Last October, I was lucky enough to travel to Japan and attend the Tamagawa Meeting – a yearly meet up and showcase for Tokyo area Maschinen Krieger modelers (the name comes from the nearby Tama River). Having already attended in 2015, which was also my first time in Japan, I was extremely excited to attend again.
The highlight, of course, was the incredible amount of work on display from so many talented Japanese modelers – many of whom I have admired their work from afar on social media for several years. What always strikes me is the wry, anarchic style of the Japanese Maschinen Krieger (Ma.K) community – expressionism over precision, naturalism over realism, and a total commitment to the concept at hand no matter how absurd or tongue in cheek. Whereas American model builders are typically focused on things like the right shade of Field Gray for 1944 (which isn’t an unreasonable concern if historical accuracy is the goal), the Japanese modeling community thrives much more on pushing the aesthetic envelope.
Everyone was incredibly nice despite the language barrier and although my work looked like that of a rank amateur next to theirs, I, along with the one other foreigner (a nice dude from Mexico City who builds 1/35 scale Ma.K) received a very warm welcome and a couple of thumbs up from modelers I’ve admired for a while that made me a little giddy. In the afternoon, some awards were handed out from Kow Yokoyama-sensei, the man himself, the staff of some of the larger hobby chains in Tokyo, and who I believe were the Ma.K brand managers at Wave and Hasegawa (the makers of the modern Ma.K kits). I received a nice reissue of the Nitto Fliege with new Wave decals – a wonderful prize as this kit is long out of production! A Japanese friend from the Kow Yokoyama forum who was in attendance also very graciously gave me some machined aluminum thruster bells to go with the kit (if you’ve built the Nitto kits, you know how infuriating those clamshell thruster parts can be).
Wave and Hasegawa showed off the new line of 1/35 Ma.K gashapon kits and some prototypes of the upcoming Neuspotter and Krachenvogel reissues – two eagerly anticipated reissues if the absolutely insane aftermarket prices are anything to go off of.
After the models were cleared off the tables, we decamped to a nearby BBQ restaurant where two extremely nice English-speaking modelers helped me have a wonderful chat with Kow Yokoyama about modeling, his inspiration, and the interesting history of the Ma.K universe (HUGE thank you to Mr. Kanbe from Yellow Submarine Akihabara, Mr. Shirakura, and Mr. Abe). Although the beers were flowing and the noise of the restaurant made it a little difficult to fight the language barrier, some incredibly interesting factoids were dropped by Yokoyama-sensei:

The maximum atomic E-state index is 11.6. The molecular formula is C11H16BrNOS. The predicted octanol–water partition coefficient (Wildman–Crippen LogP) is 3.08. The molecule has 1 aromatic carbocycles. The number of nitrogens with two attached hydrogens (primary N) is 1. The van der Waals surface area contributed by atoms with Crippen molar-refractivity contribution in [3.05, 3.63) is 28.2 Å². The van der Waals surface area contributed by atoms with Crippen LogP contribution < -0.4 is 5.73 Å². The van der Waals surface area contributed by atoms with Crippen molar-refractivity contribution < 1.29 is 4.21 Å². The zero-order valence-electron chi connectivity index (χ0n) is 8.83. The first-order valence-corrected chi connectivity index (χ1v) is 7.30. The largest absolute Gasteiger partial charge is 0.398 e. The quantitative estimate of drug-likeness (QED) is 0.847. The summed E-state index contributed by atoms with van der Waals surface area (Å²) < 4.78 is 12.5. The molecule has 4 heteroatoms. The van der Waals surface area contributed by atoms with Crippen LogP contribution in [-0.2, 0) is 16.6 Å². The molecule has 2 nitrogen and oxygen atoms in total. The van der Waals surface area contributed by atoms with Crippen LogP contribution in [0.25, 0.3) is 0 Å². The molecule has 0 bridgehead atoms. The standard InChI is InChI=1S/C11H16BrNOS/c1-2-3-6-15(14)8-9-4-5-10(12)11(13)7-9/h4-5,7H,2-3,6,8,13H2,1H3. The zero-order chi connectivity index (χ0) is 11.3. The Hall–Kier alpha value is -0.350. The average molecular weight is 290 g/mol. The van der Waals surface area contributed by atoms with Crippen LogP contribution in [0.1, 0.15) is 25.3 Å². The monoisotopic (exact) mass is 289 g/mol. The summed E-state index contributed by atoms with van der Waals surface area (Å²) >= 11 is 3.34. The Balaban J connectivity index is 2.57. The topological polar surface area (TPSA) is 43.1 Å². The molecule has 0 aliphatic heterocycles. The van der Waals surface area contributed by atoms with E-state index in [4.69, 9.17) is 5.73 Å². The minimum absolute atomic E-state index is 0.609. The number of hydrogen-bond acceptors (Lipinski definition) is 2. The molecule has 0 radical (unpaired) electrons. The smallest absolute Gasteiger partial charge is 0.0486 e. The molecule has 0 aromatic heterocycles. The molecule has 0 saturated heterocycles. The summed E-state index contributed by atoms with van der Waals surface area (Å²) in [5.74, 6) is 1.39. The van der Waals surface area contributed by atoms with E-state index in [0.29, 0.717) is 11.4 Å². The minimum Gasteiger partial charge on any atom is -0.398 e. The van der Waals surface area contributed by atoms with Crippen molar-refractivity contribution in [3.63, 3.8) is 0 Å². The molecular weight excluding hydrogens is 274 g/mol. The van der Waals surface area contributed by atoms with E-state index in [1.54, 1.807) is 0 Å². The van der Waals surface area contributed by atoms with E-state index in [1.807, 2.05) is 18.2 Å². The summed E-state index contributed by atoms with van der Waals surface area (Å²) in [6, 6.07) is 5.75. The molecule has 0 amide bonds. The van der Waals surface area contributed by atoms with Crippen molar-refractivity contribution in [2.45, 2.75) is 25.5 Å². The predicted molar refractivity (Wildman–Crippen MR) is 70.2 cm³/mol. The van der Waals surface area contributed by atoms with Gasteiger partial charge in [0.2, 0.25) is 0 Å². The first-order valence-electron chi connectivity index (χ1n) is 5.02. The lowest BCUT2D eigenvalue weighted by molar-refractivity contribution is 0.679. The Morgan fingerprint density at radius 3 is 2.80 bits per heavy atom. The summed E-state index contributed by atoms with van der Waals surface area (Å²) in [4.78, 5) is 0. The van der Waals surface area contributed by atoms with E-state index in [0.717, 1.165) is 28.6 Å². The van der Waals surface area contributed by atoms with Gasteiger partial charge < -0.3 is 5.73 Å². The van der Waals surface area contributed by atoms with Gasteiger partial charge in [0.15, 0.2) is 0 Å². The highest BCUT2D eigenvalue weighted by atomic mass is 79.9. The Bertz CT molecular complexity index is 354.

- The Ma.K movie, which was announced last year, was at one point attached to –get this– JJ Abrams.
- The Ma.K movie will be more or less separate from the “main” Ma.K universe of the models and associated ephemera, as Kow mentioned he wanted to keep a “pure” spirit of creativity in the Ma.K modeling community and not have it tied to any sort of canonical baggage that comes with a film franchise. He couldn’t elaborate more on what that meant, but I imagine that means the movie might have some sort of visual difference from the established Ma.K world.
- Speaking of film, one of the biggest inspirations on Kow was 2001: A Space Odyssey – the off-white color of the lunar lander inspired him to use the same color on many of his space type original designs such as the Fire Ball, Camel, etc.
- The power suit concept in Ma.K was a direct reaction to the mecha craze of the early 80s – Kow, apparently not a huge fan of sci-fi in anime form (I may be paraphrasing here, but he seemed to say that he didn’t find inspiration in much of Japanese sci-fi), found the big 50-foot tall robots on TV screens wholly unrealistic and wanted to create something a bit more grounded with the SAFS design.
- He did say that as a youth, he took a lot of inspiration from Thunderbirds and the support vehicles in the Ultraman series, no doubt the “suitmation” and miniatures work in those shows led to his interest in model making and scratch building!
- The overall shape and silhouette of the SAFS was inspired by the iconic Spitfire fighter plane – the rounded wing and bulging shape of the engine cover is clearly echoed in much of the Ma.K aesthetic.
- He originally studied traditional Japanese painting techniques in college, which I am not sure if it has anything to do with Ma.K, but I found extremely interesting as he also mentioned that his favorite painter and a huge influence on his artwork is legendary Tamiya box art painter Yoshiyuki Takani (who also painted that really well-known Char’s Counterattack poster and a ton of robot model kit boxes).
- Referring back to letting people be creative and the lack of a detailed canon in Ma.K, I asked Kow if Robot Battle V and Ma.K were definitively related (something I and many others in the English speaking world have wondered) and the only response I got was “Yes, but it is not really important how” – Classic!
A huge thanks to the organizers of the event, Yokoyama-sensei, our wonderful makeshift interpreters, and Kanbe-san (if you are in Akiba, you need to visit his shop, Yellow Submarine, no matter what genre of modeling you do!).
Looking forward to going back again eventually for even more Ma.K inspiration, camaraderie, and of course, more dusty secondhand Nitto kits!
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